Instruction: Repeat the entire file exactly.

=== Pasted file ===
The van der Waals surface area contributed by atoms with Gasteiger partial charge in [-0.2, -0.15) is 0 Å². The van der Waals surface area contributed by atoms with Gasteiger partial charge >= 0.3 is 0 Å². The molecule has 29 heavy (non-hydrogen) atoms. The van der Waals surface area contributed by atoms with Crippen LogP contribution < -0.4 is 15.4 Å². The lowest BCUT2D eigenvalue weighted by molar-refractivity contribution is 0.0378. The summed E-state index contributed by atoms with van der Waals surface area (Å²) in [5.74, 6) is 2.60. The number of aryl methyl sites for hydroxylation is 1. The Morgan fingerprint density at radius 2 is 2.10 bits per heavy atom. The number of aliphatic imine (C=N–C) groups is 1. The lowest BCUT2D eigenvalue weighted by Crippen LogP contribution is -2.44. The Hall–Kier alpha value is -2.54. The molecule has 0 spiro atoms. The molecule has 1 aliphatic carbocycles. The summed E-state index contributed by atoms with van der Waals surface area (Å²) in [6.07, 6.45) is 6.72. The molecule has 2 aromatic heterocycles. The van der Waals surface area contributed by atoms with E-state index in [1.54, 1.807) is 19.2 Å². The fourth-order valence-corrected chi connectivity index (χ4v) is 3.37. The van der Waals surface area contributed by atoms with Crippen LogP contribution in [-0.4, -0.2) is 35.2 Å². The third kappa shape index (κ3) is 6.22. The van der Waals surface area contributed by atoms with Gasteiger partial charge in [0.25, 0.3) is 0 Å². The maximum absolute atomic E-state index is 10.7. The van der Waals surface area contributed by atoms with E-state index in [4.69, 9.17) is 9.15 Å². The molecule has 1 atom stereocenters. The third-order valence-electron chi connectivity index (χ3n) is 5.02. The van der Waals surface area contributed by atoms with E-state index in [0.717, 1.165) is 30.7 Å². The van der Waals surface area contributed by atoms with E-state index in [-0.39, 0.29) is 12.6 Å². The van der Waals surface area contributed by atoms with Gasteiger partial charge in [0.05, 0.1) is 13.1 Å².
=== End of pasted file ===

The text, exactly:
The van der Waals surface area contributed by atoms with Gasteiger partial charge in [-0.2, -0.15) is 0 Å². The van der Waals surface area contributed by atoms with Gasteiger partial charge >= 0.3 is 0 Å². The molecule has 29 heavy (non-hydrogen) atoms. The van der Waals surface area contributed by atoms with Crippen LogP contribution < -0.4 is 15.4 Å². The lowest BCUT2D eigenvalue weighted by molar-refractivity contribution is 0.0378. The summed E-state index contributed by atoms with van der Waals surface area (Å²) in [5.74, 6) is 2.60. The number of aryl methyl sites for hydroxylation is 1. The Morgan fingerprint density at radius 2 is 2.10 bits per heavy atom. The number of aliphatic imine (C=N–C) groups is 1. The lowest BCUT2D eigenvalue weighted by Crippen LogP contribution is -2.44. The Hall–Kier alpha value is -2.54. The molecule has 0 spiro atoms. The molecule has 1 aliphatic carbocycles. The summed E-state index contributed by atoms with van der Waals surface area (Å²) in [6.07, 6.45) is 6.72. The molecule has 2 aromatic heterocycles. The van der Waals surface area contributed by atoms with E-state index in [1.54, 1.807) is 19.2 Å². The fourth-order valence-corrected chi connectivity index (χ4v) is 3.37. The van der Waals surface area contributed by atoms with Crippen LogP contribution in [-0.4, -0.2) is 35.2 Å². The third kappa shape index (κ3) is 6.22. The van der Waals surface area contributed by atoms with Gasteiger partial charge in [0.25, 0.3) is 0 Å². The maximum absolute atomic E-state index is 10.7. The van der Waals surface area contributed by atoms with E-state index in [4.69, 9.17) is 9.15 Å². The molecule has 1 atom stereocenters. The third-order valence-electron chi connectivity index (χ3n) is 5.02. The van der Waals surface area contributed by atoms with E-state index in [0.717, 1.165) is 30.7 Å². The van der Waals surface area contributed by atoms with E-state index in [-0.39, 0.29) is 12.6 Å². The van der Waals surface area contributed by atoms with Gasteiger partial charge in [0.05, 0.1) is 13.1 Å².